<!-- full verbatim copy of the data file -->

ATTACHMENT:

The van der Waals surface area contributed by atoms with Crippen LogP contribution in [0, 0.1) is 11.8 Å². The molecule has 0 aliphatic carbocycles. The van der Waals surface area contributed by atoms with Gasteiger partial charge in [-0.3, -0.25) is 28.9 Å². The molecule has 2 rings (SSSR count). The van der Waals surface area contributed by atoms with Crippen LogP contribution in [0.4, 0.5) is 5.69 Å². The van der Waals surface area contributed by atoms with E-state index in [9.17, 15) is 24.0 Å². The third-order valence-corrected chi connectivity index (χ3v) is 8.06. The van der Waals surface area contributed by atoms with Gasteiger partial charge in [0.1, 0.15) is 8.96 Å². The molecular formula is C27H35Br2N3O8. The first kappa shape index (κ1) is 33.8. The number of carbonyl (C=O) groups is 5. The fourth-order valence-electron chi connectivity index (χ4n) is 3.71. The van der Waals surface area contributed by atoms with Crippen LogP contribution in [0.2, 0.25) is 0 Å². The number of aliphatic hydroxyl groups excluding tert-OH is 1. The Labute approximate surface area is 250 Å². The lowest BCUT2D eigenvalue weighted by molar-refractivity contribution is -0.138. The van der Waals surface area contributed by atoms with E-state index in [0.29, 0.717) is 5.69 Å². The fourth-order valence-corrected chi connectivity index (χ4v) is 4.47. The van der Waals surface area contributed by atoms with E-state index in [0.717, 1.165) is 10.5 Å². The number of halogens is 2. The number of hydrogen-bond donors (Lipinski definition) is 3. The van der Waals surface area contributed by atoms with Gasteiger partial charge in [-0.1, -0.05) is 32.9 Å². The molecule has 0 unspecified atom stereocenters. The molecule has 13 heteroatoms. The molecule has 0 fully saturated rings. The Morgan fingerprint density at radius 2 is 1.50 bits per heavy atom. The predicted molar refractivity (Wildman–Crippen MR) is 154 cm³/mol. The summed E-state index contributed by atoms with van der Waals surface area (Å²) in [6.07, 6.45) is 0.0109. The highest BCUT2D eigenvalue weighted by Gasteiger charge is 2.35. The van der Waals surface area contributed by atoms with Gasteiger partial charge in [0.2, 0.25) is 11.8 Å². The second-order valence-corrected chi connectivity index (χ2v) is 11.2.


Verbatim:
The van der Waals surface area contributed by atoms with Crippen LogP contribution in [0, 0.1) is 11.8 Å². The molecule has 0 aliphatic carbocycles. The van der Waals surface area contributed by atoms with Gasteiger partial charge in [-0.3, -0.25) is 28.9 Å². The molecule has 2 rings (SSSR count). The van der Waals surface area contributed by atoms with Crippen LogP contribution in [0.4, 0.5) is 5.69 Å². The van der Waals surface area contributed by atoms with E-state index in [9.17, 15) is 24.0 Å². The third-order valence-corrected chi connectivity index (χ3v) is 8.06. The van der Waals surface area contributed by atoms with Gasteiger partial charge in [0.1, 0.15) is 8.96 Å². The molecular formula is C27H35Br2N3O8. The first kappa shape index (κ1) is 33.8. The number of carbonyl (C=O) groups is 5. The fourth-order valence-electron chi connectivity index (χ4n) is 3.71. The van der Waals surface area contributed by atoms with Crippen LogP contribution in [0.2, 0.25) is 0 Å². The number of aliphatic hydroxyl groups excluding tert-OH is 1. The Labute approximate surface area is 250 Å². The lowest BCUT2D eigenvalue weighted by molar-refractivity contribution is -0.138. The van der Waals surface area contributed by atoms with E-state index in [0.29, 0.717) is 5.69 Å². The fourth-order valence-corrected chi connectivity index (χ4v) is 4.47. The van der Waals surface area contributed by atoms with E-state index in [0.717, 1.165) is 10.5 Å². The number of halogens is 2. The number of hydrogen-bond donors (Lipinski definition) is 3. The van der Waals surface area contributed by atoms with Gasteiger partial charge in [-0.1, -0.05) is 32.9 Å². The molecule has 0 unspecified atom stereocenters. The molecule has 13 heteroatoms. The molecule has 0 fully saturated rings. The Morgan fingerprint density at radius 2 is 1.50 bits per heavy atom. The predicted molar refractivity (Wildman–Crippen MR) is 154 cm³/mol. The summed E-state index contributed by atoms with van der Waals surface area (Å²) in [6.07, 6.45) is 0.0109. The highest BCUT2D eigenvalue weighted by Gasteiger charge is 2.35. The van der Waals surface area contributed by atoms with Gasteiger partial charge in [0.2, 0.25) is 11.8 Å². The second-order valence-corrected chi connectivity index (χ2v) is 11.2.